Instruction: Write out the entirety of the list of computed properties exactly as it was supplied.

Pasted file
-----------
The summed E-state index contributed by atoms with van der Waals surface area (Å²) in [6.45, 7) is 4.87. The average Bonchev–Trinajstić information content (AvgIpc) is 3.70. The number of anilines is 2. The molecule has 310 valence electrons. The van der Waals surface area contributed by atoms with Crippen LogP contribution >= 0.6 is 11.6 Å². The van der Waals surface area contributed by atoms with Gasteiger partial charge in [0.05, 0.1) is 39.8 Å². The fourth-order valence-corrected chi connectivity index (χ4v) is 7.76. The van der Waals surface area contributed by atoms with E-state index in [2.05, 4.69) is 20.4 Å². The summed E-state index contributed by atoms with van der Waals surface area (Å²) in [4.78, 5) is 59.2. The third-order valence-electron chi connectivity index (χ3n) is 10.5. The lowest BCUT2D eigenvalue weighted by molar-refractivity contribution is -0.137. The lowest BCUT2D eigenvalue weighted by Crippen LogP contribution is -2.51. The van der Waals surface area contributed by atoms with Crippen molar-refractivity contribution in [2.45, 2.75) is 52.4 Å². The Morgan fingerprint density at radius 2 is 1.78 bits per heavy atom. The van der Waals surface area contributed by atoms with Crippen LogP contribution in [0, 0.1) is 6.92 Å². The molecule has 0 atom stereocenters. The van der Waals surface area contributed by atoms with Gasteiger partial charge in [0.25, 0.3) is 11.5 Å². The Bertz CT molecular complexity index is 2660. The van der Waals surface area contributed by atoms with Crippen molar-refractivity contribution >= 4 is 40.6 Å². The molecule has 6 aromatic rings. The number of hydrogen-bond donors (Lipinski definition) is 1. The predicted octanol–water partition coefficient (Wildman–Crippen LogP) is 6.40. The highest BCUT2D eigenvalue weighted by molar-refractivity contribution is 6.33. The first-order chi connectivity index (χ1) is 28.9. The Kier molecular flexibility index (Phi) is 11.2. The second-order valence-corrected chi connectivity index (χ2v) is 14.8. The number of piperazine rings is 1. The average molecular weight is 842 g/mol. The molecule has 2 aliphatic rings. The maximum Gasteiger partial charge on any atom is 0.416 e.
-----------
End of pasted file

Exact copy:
The summed E-state index contributed by atoms with van der Waals surface area (Å²) in [6.45, 7) is 4.87. The average Bonchev–Trinajstić information content (AvgIpc) is 3.70. The number of anilines is 2. The molecule has 310 valence electrons. The van der Waals surface area contributed by atoms with Crippen LogP contribution >= 0.6 is 11.6 Å². The van der Waals surface area contributed by atoms with Gasteiger partial charge in [0.05, 0.1) is 39.8 Å². The fourth-order valence-corrected chi connectivity index (χ4v) is 7.76. The van der Waals surface area contributed by atoms with E-state index in [2.05, 4.69) is 20.4 Å². The summed E-state index contributed by atoms with van der Waals surface area (Å²) in [4.78, 5) is 59.2. The third-order valence-electron chi connectivity index (χ3n) is 10.5. The lowest BCUT2D eigenvalue weighted by molar-refractivity contribution is -0.137. The lowest BCUT2D eigenvalue weighted by Crippen LogP contribution is -2.51. The van der Waals surface area contributed by atoms with Crippen molar-refractivity contribution in [2.45, 2.75) is 52.4 Å². The Morgan fingerprint density at radius 2 is 1.78 bits per heavy atom. The van der Waals surface area contributed by atoms with Crippen LogP contribution in [0, 0.1) is 6.92 Å². The molecule has 0 atom stereocenters. The van der Waals surface area contributed by atoms with Gasteiger partial charge in [0.25, 0.3) is 11.5 Å². The Bertz CT molecular complexity index is 2660. The van der Waals surface area contributed by atoms with Crippen molar-refractivity contribution >= 4 is 40.6 Å². The molecule has 6 aromatic rings. The number of hydrogen-bond donors (Lipinski definition) is 1. The predicted octanol–water partition coefficient (Wildman–Crippen LogP) is 6.40. The highest BCUT2D eigenvalue weighted by molar-refractivity contribution is 6.33. The first-order chi connectivity index (χ1) is 28.9. The Kier molecular flexibility index (Phi) is 11.2. The second-order valence-corrected chi connectivity index (χ2v) is 14.8. The number of piperazine rings is 1. The average molecular weight is 842 g/mol. The molecule has 2 aliphatic rings. The maximum Gasteiger partial charge on any atom is 0.416 e.